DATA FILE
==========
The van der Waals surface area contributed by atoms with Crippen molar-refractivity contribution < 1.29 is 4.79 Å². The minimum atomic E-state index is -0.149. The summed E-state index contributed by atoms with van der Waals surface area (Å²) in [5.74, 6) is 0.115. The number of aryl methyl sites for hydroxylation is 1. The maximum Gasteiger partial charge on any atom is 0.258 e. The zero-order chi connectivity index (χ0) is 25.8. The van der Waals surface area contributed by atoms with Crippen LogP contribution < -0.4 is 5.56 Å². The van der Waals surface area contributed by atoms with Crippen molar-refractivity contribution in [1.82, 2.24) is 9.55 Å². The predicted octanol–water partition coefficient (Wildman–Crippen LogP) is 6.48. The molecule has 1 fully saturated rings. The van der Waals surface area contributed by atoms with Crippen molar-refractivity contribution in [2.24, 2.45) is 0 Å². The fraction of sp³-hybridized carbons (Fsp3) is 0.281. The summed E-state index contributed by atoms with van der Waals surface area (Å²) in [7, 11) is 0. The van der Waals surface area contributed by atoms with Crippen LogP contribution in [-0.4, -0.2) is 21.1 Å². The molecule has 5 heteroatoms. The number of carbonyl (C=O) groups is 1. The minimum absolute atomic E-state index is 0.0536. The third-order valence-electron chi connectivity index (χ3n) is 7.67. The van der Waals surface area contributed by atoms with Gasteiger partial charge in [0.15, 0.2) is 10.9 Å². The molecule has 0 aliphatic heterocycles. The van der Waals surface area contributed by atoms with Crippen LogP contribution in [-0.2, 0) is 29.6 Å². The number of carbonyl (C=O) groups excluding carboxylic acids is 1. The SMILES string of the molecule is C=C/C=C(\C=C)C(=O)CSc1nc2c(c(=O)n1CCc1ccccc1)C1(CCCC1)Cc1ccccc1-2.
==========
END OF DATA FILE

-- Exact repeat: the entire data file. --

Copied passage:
The van der Waals surface area contributed by atoms with Crippen molar-refractivity contribution < 1.29 is 4.79 Å². The minimum atomic E-state index is -0.149. The summed E-state index contributed by atoms with van der Waals surface area (Å²) in [5.74, 6) is 0.115. The number of aryl methyl sites for hydroxylation is 1. The maximum Gasteiger partial charge on any atom is 0.258 e. The zero-order chi connectivity index (χ0) is 25.8. The van der Waals surface area contributed by atoms with Crippen LogP contribution < -0.4 is 5.56 Å². The van der Waals surface area contributed by atoms with Crippen molar-refractivity contribution in [1.82, 2.24) is 9.55 Å². The predicted octanol–water partition coefficient (Wildman–Crippen LogP) is 6.48. The molecule has 1 fully saturated rings. The van der Waals surface area contributed by atoms with Crippen molar-refractivity contribution in [2.24, 2.45) is 0 Å². The fraction of sp³-hybridized carbons (Fsp3) is 0.281. The summed E-state index contributed by atoms with van der Waals surface area (Å²) in [7, 11) is 0. The van der Waals surface area contributed by atoms with Crippen LogP contribution in [-0.4, -0.2) is 21.1 Å². The molecule has 5 heteroatoms. The number of carbonyl (C=O) groups is 1. The minimum absolute atomic E-state index is 0.0536. The third-order valence-electron chi connectivity index (χ3n) is 7.67. The van der Waals surface area contributed by atoms with Gasteiger partial charge in [0.15, 0.2) is 10.9 Å². The molecule has 0 aliphatic heterocycles. The van der Waals surface area contributed by atoms with Crippen LogP contribution in [-0.2, 0) is 29.6 Å². The number of carbonyl (C=O) groups excluding carboxylic acids is 1. The SMILES string of the molecule is C=C/C=C(\C=C)C(=O)CSc1nc2c(c(=O)n1CCc1ccccc1)C1(CCCC1)Cc1ccccc1-2.